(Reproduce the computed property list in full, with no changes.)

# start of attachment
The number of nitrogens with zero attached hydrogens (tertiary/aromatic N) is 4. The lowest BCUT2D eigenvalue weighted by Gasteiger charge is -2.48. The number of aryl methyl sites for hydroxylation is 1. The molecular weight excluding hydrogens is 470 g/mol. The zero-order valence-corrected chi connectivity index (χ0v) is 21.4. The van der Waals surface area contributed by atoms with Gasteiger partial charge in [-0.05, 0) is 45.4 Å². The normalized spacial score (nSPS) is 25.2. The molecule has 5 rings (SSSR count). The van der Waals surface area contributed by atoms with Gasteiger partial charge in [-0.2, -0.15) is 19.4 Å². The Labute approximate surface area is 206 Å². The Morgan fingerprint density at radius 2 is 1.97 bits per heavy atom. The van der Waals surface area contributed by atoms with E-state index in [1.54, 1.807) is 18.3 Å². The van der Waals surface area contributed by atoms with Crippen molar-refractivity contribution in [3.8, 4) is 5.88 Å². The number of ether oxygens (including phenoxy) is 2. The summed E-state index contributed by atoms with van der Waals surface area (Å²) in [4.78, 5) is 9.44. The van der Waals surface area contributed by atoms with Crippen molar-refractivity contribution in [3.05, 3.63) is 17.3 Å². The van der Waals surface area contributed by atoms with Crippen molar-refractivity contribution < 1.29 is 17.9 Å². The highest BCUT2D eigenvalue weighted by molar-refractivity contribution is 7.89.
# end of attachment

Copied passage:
The number of nitrogens with zero attached hydrogens (tertiary/aromatic N) is 4. The lowest BCUT2D eigenvalue weighted by Gasteiger charge is -2.48. The number of aryl methyl sites for hydroxylation is 1. The molecular weight excluding hydrogens is 470 g/mol. The zero-order valence-corrected chi connectivity index (χ0v) is 21.4. The van der Waals surface area contributed by atoms with Gasteiger partial charge in [-0.05, 0) is 45.4 Å². The normalized spacial score (nSPS) is 25.2. The molecule has 5 rings (SSSR count). The van der Waals surface area contributed by atoms with Gasteiger partial charge in [-0.2, -0.15) is 19.4 Å². The Labute approximate surface area is 206 Å². The Morgan fingerprint density at radius 2 is 1.97 bits per heavy atom. The van der Waals surface area contributed by atoms with E-state index in [1.54, 1.807) is 18.3 Å². The van der Waals surface area contributed by atoms with Crippen molar-refractivity contribution in [3.8, 4) is 5.88 Å². The number of ether oxygens (including phenoxy) is 2. The summed E-state index contributed by atoms with van der Waals surface area (Å²) in [4.78, 5) is 9.44. The van der Waals surface area contributed by atoms with Crippen molar-refractivity contribution in [3.05, 3.63) is 17.3 Å². The van der Waals surface area contributed by atoms with Crippen molar-refractivity contribution < 1.29 is 17.9 Å². The highest BCUT2D eigenvalue weighted by molar-refractivity contribution is 7.89.